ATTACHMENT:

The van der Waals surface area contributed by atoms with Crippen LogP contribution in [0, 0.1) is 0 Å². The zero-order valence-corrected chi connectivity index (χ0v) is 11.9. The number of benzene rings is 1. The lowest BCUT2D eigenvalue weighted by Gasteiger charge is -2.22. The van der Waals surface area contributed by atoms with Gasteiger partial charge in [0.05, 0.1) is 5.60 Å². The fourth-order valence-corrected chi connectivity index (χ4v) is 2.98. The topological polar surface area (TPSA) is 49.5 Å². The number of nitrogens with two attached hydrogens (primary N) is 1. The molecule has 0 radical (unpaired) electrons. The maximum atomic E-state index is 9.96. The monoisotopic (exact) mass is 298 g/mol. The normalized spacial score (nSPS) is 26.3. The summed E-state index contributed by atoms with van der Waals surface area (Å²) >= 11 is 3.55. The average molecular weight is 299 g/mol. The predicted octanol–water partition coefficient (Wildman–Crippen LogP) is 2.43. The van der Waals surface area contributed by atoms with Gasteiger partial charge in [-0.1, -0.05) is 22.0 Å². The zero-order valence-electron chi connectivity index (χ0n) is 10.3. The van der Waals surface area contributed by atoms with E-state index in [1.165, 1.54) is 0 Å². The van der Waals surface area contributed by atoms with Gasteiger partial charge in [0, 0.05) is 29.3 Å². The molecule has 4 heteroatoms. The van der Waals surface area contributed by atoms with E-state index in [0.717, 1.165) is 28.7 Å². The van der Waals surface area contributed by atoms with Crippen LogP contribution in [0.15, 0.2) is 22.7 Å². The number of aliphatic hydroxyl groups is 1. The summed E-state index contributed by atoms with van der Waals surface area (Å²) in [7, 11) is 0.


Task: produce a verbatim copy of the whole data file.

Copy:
The van der Waals surface area contributed by atoms with Crippen LogP contribution in [0, 0.1) is 0 Å². The zero-order valence-corrected chi connectivity index (χ0v) is 11.9. The number of benzene rings is 1. The lowest BCUT2D eigenvalue weighted by Gasteiger charge is -2.22. The van der Waals surface area contributed by atoms with Gasteiger partial charge in [0.05, 0.1) is 5.60 Å². The fourth-order valence-corrected chi connectivity index (χ4v) is 2.98. The topological polar surface area (TPSA) is 49.5 Å². The number of nitrogens with two attached hydrogens (primary N) is 1. The molecule has 0 radical (unpaired) electrons. The maximum atomic E-state index is 9.96. The monoisotopic (exact) mass is 298 g/mol. The normalized spacial score (nSPS) is 26.3. The summed E-state index contributed by atoms with van der Waals surface area (Å²) >= 11 is 3.55. The average molecular weight is 299 g/mol. The predicted octanol–water partition coefficient (Wildman–Crippen LogP) is 2.43. The van der Waals surface area contributed by atoms with Gasteiger partial charge in [-0.1, -0.05) is 22.0 Å². The zero-order valence-electron chi connectivity index (χ0n) is 10.3. The van der Waals surface area contributed by atoms with E-state index in [1.165, 1.54) is 0 Å². The van der Waals surface area contributed by atoms with Gasteiger partial charge in [0, 0.05) is 29.3 Å². The molecule has 4 heteroatoms. The van der Waals surface area contributed by atoms with E-state index in [0.717, 1.165) is 28.7 Å². The van der Waals surface area contributed by atoms with Crippen LogP contribution in [0.15, 0.2) is 22.7 Å². The number of aliphatic hydroxyl groups is 1. The summed E-state index contributed by atoms with van der Waals surface area (Å²) in [7, 11) is 0.